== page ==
Swedish Meatballs

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Ever since we found a school that would finally admit my 4 year old into Pre-K, two days ago, I found myself having a little bit more time on my hands with just one kid to take care of all day. Bon bons and soap operas here I come, no not really, but it does make things a little easier here at home. Here is a picture of the two troublemakers for the record:

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Awwww how adorab-ok moving on.

I had a craving for Ikea meatballs but I didn’t feel like driving into the city of Atlanta and ending up with over $200 of furniture items I didn’t really need from spur of the moment erratic purchasing (because that is what happens when you get sucked into the Ikea). So I went to my local Kroger and bought some ingredients and combined, altered, tweaked, and modified various recipes to Frankenstein my own recipe for Swedish meatballs.

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Swedish Meatballs

(makes approx. 40 meatballs)

Ingredients:

  • 1 lb. ground pork
  • 1 lb. ground beef
  • 2 slices bread with crusts removed
  • 1/3 cup milk
  • 7 Tbsp. butter
  • 1 medium onion, grated or finely minced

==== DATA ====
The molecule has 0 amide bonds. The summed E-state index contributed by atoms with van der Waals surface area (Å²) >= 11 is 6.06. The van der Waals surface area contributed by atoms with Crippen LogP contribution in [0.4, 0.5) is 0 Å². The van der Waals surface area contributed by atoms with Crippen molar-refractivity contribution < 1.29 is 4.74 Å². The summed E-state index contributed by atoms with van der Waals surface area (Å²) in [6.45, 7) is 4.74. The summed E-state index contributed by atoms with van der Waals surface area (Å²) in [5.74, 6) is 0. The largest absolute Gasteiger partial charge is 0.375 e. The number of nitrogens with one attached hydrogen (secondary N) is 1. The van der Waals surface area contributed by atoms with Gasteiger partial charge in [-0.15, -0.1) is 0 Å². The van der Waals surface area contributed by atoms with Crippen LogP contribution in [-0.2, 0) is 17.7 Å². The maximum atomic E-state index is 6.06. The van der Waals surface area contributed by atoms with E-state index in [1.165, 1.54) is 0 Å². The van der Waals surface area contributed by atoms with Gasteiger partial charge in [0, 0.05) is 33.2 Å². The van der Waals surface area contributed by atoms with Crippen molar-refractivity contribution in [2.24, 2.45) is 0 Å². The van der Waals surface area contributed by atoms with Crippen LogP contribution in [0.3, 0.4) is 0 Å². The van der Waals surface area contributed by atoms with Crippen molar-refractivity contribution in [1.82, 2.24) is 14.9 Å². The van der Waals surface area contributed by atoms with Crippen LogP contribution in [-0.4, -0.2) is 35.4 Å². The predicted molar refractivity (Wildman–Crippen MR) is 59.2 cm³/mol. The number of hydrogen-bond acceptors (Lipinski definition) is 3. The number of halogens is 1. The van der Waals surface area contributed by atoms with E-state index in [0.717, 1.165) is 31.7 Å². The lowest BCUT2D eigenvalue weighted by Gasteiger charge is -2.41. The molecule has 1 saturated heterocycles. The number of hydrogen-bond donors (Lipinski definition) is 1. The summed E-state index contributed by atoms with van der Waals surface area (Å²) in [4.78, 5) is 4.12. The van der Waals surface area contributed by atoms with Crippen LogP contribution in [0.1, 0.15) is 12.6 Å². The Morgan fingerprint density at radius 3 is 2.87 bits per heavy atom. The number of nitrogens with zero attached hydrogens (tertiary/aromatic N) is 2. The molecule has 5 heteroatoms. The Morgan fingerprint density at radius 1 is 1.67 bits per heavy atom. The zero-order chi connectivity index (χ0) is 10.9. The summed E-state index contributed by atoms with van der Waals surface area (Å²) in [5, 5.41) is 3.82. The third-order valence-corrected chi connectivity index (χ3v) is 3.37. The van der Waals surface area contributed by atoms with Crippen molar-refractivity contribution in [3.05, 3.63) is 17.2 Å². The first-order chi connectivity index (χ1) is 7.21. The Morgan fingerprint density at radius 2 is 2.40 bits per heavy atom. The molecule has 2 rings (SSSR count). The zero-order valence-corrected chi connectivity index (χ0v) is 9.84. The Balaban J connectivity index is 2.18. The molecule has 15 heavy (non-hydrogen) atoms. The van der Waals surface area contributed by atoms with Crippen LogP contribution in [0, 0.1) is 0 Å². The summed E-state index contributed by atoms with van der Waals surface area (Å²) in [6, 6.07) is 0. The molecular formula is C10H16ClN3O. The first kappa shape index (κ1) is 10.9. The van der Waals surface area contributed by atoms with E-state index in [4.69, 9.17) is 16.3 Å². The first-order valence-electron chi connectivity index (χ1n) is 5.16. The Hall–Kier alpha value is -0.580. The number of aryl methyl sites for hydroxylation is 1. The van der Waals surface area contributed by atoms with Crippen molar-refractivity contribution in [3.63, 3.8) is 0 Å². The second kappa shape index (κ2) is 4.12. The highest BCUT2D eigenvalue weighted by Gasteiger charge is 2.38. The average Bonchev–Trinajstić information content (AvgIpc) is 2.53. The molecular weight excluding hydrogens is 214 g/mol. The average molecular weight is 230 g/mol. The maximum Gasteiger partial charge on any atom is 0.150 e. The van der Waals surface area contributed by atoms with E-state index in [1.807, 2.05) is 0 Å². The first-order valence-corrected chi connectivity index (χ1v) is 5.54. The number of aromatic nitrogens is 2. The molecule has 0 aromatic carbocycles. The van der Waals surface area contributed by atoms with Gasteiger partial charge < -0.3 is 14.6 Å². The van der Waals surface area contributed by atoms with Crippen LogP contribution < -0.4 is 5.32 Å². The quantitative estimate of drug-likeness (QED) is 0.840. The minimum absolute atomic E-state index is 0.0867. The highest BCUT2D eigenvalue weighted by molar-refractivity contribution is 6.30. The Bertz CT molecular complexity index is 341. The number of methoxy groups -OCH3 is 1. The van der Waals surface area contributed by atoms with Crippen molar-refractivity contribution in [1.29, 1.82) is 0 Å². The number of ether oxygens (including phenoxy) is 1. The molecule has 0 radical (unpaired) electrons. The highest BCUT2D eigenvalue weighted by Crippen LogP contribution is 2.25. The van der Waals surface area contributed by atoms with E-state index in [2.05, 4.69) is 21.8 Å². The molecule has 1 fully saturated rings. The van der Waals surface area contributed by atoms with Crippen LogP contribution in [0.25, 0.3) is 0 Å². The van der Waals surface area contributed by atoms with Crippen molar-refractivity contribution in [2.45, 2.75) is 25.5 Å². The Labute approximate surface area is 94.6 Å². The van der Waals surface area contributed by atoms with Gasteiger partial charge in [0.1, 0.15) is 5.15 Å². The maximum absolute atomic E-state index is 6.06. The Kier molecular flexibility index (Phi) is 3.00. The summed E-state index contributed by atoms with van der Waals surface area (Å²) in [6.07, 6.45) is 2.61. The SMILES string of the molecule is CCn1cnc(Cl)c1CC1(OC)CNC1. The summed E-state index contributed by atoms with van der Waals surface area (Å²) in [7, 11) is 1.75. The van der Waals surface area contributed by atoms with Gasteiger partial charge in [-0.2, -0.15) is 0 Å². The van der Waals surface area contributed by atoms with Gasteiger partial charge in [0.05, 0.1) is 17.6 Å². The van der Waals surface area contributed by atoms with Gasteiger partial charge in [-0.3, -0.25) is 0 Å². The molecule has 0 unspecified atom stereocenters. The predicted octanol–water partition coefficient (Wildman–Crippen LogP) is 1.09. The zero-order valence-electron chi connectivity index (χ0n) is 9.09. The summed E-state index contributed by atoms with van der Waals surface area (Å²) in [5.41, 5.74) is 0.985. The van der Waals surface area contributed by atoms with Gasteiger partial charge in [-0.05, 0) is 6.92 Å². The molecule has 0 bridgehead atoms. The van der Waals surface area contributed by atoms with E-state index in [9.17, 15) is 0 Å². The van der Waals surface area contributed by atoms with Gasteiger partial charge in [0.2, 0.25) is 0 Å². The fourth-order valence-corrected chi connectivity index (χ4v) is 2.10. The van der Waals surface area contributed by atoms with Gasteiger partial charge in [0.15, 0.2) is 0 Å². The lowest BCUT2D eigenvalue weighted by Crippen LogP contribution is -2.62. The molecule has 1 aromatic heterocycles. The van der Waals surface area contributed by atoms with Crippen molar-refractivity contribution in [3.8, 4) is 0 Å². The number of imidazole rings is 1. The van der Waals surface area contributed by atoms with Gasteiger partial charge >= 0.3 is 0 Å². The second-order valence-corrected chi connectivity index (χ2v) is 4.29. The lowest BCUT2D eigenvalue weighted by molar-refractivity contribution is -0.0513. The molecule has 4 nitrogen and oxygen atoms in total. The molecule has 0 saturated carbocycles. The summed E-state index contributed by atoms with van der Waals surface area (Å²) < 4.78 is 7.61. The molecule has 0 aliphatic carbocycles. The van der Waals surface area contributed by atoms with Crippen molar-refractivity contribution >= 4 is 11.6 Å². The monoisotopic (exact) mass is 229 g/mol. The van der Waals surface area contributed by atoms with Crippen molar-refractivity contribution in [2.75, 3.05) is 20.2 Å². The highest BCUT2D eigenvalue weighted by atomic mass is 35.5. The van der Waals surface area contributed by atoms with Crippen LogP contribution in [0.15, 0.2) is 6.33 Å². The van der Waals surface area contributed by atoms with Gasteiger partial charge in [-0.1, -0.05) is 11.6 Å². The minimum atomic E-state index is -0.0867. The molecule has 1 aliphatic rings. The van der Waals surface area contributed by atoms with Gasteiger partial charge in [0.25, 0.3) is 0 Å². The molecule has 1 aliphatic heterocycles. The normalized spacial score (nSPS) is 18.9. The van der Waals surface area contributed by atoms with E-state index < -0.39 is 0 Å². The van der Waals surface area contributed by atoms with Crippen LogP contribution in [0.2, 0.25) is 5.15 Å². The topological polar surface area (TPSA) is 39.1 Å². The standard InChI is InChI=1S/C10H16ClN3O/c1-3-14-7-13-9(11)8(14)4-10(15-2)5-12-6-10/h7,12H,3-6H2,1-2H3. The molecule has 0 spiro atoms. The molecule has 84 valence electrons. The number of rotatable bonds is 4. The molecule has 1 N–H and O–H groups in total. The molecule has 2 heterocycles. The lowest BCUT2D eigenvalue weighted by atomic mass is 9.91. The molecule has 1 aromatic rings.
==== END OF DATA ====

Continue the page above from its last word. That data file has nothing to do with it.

• 2 tsp. salt
  • 1/4 tsp. black pepper
  • 2 large eggs
  • 3/4 tsp. ground nutmeg
  • corn oil for frying
  • 1/4 cup flour
  • 3 cups low sodium beef broth
  • 1 tsp. soy sauce
  • 1/2 tsp. apple cider vinegar
  • 2 Tbsp. sour cream (optional)
  • handful of chopped parsley (for garnish)

Directions:

  1. Rip bread into tiny pieces, place in a small bowl and soak in milk for ten minutes or until all the milk is absorbed.
  2. In a large skillet, melt 2 Tbsp. butter with 2 Tbsp. oil, and sauté onions on medium heat until softened.
  3. In a large mixing bowl, combine pork, beef, cooked onions, salt, pepper, eggs, nutmeg and bread.
  4. Roll meatballs to the size of golf balls, set on baking sheet. Wet your hands with water in between rolling to prevent meatballs from getting too sticky.
  5. Heat corn oil (1/2 inch in depth) to medium high heat in large skillet. Brown meatballs, 2 minutes on each side, flipping carefully with tongs or spatula. Meatballs don’t need to be cooked thru in this process (they will cook thru when simmering in sauce later). Set browned meatballs on a clean baking sheet.
  6. Melt 5 Tbsp. butter in cleaned large skillet. Whisk in 1/4 cup flour, stir for 3 minutes or until flour doesn’t smell raw anymore. Whisk in beef stock, a half cup at a time between whisking (to prevent sauce from clumping up). Let it heat to a boil, then simmer for a few minutes until thickened. Add soy sauce and cider vinegar, and salt to taste. I added between 1-2 tsp. salt because I used low-sodium broth.
  7. Add meatballs and simmer until cooked thru. This took me approx. 10 minutes. Check a meatball by cutting through to make sure it’s brown in the center. Then eat it. You know….to check if it needs salt.
  8. Right before serving, stir in sour cream. This step is optional, and adds an extra creaminess to the sauce. Sprinkle some chopped parsley on top, so it looks like you are eating some vegetables.
  9. Serve over egg noodles or mashed potatoes.

Notes: Using a food processor to combine the meat mixture would’ve been ideal, and I would definitely recommend doing it if you aren’t grating your onions before adding to the meat.